HARTVILLE When Barb Wise opened her Hartville consignment shop, Best Bib and Tucker, 20 years ago, it was founded on the philosophy that a person can have a wardrobe full of pieces they love without buying everything new.
Her daughter, Megan Wise, was in high school when the shop opened on Dec. 1, 1999. Megan came to work at the shop fulltime six years ago and handles the marketing of the shop. As Barb and her daughter prepare a yearlong celebration of their 20th anniversary, they have been reflecting on how running their small business has changed in the last two decades.
“While tastes in clothing changes over the years, quality clothing stays the same,” Megan said. “We have always focused on quality clothing in the store. Quality clothing lasts longer, wears better and looks better. We do offer the trends too and right now the 90s styles are trending.”
Megan added that their product lines have expanded. She said five years ago, they were selling children’s clothing and today its more adult women clothing.
“We’ve expanded our handmade items in the past few years. There are now about a dozen people making items. Many of the artisans upcycle items such as wool, old records and other items.”
Other changes include:
• Technology: When the store opened, cell phones and Google was in its infancy. Inventory management and how they accept payment have changed. Plus, social media has added to their daily tasks.
“My favorite technology change is in photography,” said Megan. “We have been looking at photos from when we opened, and they are few and far between. In 1999, we used photography for major events and parties and had to get the film developed. Now, I snap photos daily and shoot a weekly style session live video. The store has always felt like a community but today’s combination of digital photography and social media means we can connect outside of our four walls more often,” Megan said.
• Consumer changes: Megan said they have always put an emphasis on reusing what they can. A look around the shop shows it’s not just the clothing for sale that is getting a second life. Customers will spot industrial pumps turned into clothing racks, a garden sprinkler used to display necklaces, vintage wash tubs turned into a table and a shutter used to display sunglasses.
• Neighbors: Megan said, “While we have witnessed many shops come and go, we don’t have to look far to find others that have challenged the odds. From these longstanding Hartville businesses we have learned that adapting and being ahead of change is vital to running a small business. We also find ourselves inspired by new businesses, especially their energy and fresh perspective. From them we are reminded to look at our shop through the eyes of a first-time visitor.”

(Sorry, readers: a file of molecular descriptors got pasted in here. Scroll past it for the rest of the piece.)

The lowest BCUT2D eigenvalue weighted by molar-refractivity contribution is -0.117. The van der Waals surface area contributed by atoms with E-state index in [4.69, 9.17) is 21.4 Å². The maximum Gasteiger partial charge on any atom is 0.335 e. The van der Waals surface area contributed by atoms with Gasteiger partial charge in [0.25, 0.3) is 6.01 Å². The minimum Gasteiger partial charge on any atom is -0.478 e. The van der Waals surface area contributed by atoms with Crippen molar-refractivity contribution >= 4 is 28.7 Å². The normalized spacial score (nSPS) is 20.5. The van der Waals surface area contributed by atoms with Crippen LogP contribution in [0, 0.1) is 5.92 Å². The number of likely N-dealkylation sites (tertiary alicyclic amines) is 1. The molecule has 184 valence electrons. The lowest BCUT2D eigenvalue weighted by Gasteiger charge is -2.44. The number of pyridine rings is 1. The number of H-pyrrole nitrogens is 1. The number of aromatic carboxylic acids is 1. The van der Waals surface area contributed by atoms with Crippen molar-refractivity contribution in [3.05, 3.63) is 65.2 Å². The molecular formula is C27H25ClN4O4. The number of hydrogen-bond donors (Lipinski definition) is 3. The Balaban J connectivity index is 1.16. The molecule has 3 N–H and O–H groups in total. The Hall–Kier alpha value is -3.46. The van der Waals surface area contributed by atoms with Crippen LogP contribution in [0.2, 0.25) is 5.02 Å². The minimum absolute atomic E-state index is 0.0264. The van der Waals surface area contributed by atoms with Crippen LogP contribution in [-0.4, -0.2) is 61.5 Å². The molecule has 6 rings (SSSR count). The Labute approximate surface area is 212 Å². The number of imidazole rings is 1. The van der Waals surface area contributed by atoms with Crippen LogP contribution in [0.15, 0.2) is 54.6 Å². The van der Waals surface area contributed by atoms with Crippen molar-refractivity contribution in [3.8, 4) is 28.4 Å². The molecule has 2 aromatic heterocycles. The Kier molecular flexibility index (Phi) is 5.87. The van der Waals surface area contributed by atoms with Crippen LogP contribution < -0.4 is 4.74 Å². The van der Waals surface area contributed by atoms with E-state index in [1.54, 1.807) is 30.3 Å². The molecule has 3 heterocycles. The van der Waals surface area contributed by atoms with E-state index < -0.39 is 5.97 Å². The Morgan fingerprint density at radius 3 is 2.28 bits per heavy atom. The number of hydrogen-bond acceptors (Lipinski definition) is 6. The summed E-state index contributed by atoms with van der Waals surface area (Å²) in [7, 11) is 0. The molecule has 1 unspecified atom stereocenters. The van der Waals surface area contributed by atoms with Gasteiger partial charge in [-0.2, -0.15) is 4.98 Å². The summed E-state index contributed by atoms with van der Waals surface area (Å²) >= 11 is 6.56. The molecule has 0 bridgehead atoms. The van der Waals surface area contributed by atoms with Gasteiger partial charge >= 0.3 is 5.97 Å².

• Location: The shop’s original location was a two-room space on South Prospect Avenue. Now, it is located in an approximately 2,000 square foot off space in the renovated Schumacher Lumber mill in Hartville’s historic downtown area.
“When we decided to expand, we looked everywhere including Kent, North Canton and other places and we kept coming back to Hartville. There is a block of stores near us and we help each other out. Hartville’s small businesses are family-owned or individually owned, and we give and get a lot of community support,” Megan said.
Even after all this time both Wise women say they are excited to unlock the doors every day.
“We set out to provide a place for people to take their closet cleanouts and shop for fun clothes but are blown away by the connections we have made. We’ve been dressing our community for celebrations, job interviews, and funerals, for a great workout, through their pregnancies and for prom. We are a gathering place for girls day out and love seeing their kiddos in our playroom and sharing photos across the counter. What an honor the last twenty years have been,” Megan said.
She added they are serving generations of customers after 20 years. Girls that used to come in with their mothers are now driving themselves to shop at the store. Megan said they are coming into what she and her mother call the sparkle season with all of the high school dances coming up.
What’s the future look like? The immediate future is to offer a yearlong celebration including giving one of their shoppers free shopping for a year. They will be celebrating Valentine’s Day and President’s Day with a make and take and a hot chocolate bar. In March, they will offer a seed planting class. They are planning a special event each month. Visit their website at www.shopbestbibandtucker.com to follow along.